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Fellowship Program Curriculum

This page contains the curriculum of the Fellowship Program

The Curriculum of the Fellowship Program will address the following topics 

1. Introduction to Religious Environmentalism and the Environmental Movement
Fellows read texts that have shaped religious environmentalism, be introduced to various faces of the religious-environmental movement, and learn about key points, leaders and texts from the history of the environmental movement. Fellows also explore important themes in the relationship between science and religion. From within these readings, Fellows identify resources to inspire and guide their own vocational and leadership development.

2. A Scientific Review of Global Environmental Issues
Fellows learn to speak confidently to a lay audience about scientific dimensions of environmental concerns, including the state of global ecosystems, climate change, environmental toxins, and the environmental impacts of population, economic activities, and war. In addition, Fellows learn to articulate responses to religiously-based counter-scientific claims.

3.   Developing a Personal Eco-Theology
Drawing on personal experience and research into the sacred and theological texts of their traditions, Fellows write their own eco-theological statement. These statements serve as a basis for interreligious dialogue within the program and a resource from which Fellows can speak to their own communities. As part of the eco-theology Fellows write an ecological autobiography, identify spiritual experiences they have had in nature, explore sacred and theological texts describing the relationship between the human soul, the divine and the earth. Through the writing of the eco-theology the Fellows learn how to integrate ecological themes into worship, pastoral care, religious education and programs promoting spiritual development.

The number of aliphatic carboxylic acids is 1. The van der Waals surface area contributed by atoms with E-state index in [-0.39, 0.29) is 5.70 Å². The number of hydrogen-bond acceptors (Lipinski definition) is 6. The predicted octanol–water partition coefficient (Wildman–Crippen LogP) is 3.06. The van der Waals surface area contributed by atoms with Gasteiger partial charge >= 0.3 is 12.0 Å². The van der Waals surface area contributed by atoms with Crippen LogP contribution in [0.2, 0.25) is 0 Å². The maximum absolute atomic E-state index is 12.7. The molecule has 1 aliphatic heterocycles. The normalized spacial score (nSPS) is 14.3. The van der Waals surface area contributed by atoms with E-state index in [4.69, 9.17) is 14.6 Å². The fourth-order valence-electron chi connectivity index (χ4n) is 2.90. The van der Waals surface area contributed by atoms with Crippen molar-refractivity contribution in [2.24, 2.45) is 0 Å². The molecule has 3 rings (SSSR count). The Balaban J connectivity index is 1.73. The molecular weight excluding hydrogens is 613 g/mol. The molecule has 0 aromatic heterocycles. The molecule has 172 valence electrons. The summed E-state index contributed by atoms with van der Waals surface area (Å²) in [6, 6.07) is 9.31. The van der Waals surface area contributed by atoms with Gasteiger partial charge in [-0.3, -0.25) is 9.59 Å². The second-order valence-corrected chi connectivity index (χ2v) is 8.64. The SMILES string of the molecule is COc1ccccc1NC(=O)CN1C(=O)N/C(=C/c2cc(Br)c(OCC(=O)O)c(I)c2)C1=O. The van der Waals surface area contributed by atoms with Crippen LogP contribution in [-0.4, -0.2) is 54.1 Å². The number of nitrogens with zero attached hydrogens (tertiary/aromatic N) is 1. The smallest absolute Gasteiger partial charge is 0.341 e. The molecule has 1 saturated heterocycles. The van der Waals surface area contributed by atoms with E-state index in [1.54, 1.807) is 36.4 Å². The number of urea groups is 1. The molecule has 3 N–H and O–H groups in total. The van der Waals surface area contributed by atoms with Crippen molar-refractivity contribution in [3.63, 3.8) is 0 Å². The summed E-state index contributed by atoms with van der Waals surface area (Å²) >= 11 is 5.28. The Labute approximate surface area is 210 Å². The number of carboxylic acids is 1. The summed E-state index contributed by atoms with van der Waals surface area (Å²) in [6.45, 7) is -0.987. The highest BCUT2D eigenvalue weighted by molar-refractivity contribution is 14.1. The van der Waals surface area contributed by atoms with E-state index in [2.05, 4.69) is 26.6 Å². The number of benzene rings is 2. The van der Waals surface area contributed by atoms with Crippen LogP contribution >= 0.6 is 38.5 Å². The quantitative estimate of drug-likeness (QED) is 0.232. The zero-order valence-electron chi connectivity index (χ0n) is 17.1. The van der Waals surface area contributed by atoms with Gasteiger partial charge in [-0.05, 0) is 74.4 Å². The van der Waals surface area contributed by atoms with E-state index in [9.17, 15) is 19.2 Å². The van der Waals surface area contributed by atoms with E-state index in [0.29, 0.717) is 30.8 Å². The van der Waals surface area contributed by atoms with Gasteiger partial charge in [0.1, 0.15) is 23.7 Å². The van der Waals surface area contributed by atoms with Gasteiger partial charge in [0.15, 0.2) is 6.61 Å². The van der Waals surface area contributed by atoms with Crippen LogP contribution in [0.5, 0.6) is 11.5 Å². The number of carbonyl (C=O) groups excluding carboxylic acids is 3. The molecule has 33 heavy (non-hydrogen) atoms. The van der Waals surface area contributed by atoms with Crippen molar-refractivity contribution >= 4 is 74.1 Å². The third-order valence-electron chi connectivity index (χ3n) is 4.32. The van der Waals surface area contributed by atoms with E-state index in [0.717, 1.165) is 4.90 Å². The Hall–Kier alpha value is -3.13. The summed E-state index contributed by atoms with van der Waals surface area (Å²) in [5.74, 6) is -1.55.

4. Study the Classic Sources of Religious Environmentalism  Fellows will have the opportunity to study with faculty the classic Biblical and other religious texts can be interpreted in light of modern environmentalism.

5. Race, Poverty and Pollution - History and Methods of Environmental Justice Work
Fellows take part in “Toxic Tours” of environmentally-blighted urban communities, learn from leaders of successful environmental justice campaigns, read the work of leading theologians on environmental justice, and receive introductory training in methods of legislative advocacy and community organizing for environmental justice

6. Religion, Consumption, and Reducing our Ecological Footprint – Environmental Stewardship and Religious Institutions
Fellows learn how the lifestyle of the average US citizen and religious institution negatively impacts the environment, and are taught to reduce their own “ecological footprint” and the footprint of their house of worship. Areas of focus include energy conservation, renewable energy, water conservation, toxics reduction, waste reduction, procurement, transportation and food choices.

7. Developing and Implementing a Religious-Environmental Leadership Plan
Fellows articulate their guiding principles for leadership and develop a religious-environmental leadership plan that engages stakeholders in communities including their house of worship, denomination, geographic region and regional environmental community. GreenFaith staff work directly with each Fellow to develop his or her plan, and provide regular mentoring calls to support Fellows.

Readings - Stewardship Retreat, Jan. 14-17 2013

Gus Speth - Consumption, from Bridge at the End of the World

Paul Hawken - The Creation of Waste, from Ecology of Commerce

Matthias Wackernagel - from The Ecological Footprint

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